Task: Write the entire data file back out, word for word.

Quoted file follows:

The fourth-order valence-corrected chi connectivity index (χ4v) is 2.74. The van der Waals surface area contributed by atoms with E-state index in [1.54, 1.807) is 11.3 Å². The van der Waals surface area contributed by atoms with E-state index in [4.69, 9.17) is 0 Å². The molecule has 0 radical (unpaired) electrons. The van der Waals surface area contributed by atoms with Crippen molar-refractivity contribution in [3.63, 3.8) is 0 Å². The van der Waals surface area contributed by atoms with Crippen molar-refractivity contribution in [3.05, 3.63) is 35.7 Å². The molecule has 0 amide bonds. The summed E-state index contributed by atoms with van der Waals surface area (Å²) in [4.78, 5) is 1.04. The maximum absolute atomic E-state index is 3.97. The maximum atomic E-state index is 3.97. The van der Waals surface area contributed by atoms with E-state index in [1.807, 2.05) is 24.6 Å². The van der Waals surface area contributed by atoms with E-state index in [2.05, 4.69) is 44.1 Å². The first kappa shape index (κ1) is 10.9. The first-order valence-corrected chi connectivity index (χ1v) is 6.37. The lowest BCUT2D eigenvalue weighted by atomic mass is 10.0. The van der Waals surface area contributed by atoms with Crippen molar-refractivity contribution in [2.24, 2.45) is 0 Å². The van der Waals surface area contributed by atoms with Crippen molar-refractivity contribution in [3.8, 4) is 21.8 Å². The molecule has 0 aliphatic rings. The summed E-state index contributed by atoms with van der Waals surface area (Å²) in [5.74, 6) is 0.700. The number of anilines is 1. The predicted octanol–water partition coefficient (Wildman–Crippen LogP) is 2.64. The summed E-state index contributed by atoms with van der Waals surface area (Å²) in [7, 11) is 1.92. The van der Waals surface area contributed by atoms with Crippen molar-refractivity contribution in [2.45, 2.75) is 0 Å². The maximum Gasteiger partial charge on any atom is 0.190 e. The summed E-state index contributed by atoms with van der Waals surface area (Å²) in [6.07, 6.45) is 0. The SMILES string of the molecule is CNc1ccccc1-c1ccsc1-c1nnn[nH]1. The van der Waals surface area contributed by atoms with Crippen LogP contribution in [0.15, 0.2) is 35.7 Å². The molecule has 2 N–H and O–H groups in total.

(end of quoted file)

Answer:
The fourth-order valence-corrected chi connectivity index (χ4v) is 2.74. The van der Waals surface area contributed by atoms with E-state index in [1.54, 1.807) is 11.3 Å². The van der Waals surface area contributed by atoms with E-state index in [4.69, 9.17) is 0 Å². The molecule has 0 radical (unpaired) electrons. The van der Waals surface area contributed by atoms with Crippen molar-refractivity contribution in [3.63, 3.8) is 0 Å². The van der Waals surface area contributed by atoms with Crippen molar-refractivity contribution in [3.05, 3.63) is 35.7 Å². The molecule has 0 amide bonds. The summed E-state index contributed by atoms with van der Waals surface area (Å²) in [4.78, 5) is 1.04. The maximum absolute atomic E-state index is 3.97. The maximum atomic E-state index is 3.97. The van der Waals surface area contributed by atoms with E-state index in [1.807, 2.05) is 24.6 Å². The van der Waals surface area contributed by atoms with E-state index in [2.05, 4.69) is 44.1 Å². The first kappa shape index (κ1) is 10.9. The first-order valence-corrected chi connectivity index (χ1v) is 6.37. The lowest BCUT2D eigenvalue weighted by atomic mass is 10.0. The van der Waals surface area contributed by atoms with Crippen molar-refractivity contribution in [2.24, 2.45) is 0 Å². The van der Waals surface area contributed by atoms with Crippen molar-refractivity contribution in [3.8, 4) is 21.8 Å². The molecule has 0 aliphatic rings. The summed E-state index contributed by atoms with van der Waals surface area (Å²) in [5.74, 6) is 0.700. The number of anilines is 1. The predicted octanol–water partition coefficient (Wildman–Crippen LogP) is 2.64. The summed E-state index contributed by atoms with van der Waals surface area (Å²) in [7, 11) is 1.92. The van der Waals surface area contributed by atoms with Crippen molar-refractivity contribution in [2.45, 2.75) is 0 Å². The maximum Gasteiger partial charge on any atom is 0.190 e. The summed E-state index contributed by atoms with van der Waals surface area (Å²) in [6.07, 6.45) is 0. The SMILES string of the molecule is CNc1ccccc1-c1ccsc1-c1nnn[nH]1. The van der Waals surface area contributed by atoms with Crippen LogP contribution in [0.15, 0.2) is 35.7 Å². The molecule has 2 N–H and O–H groups in total.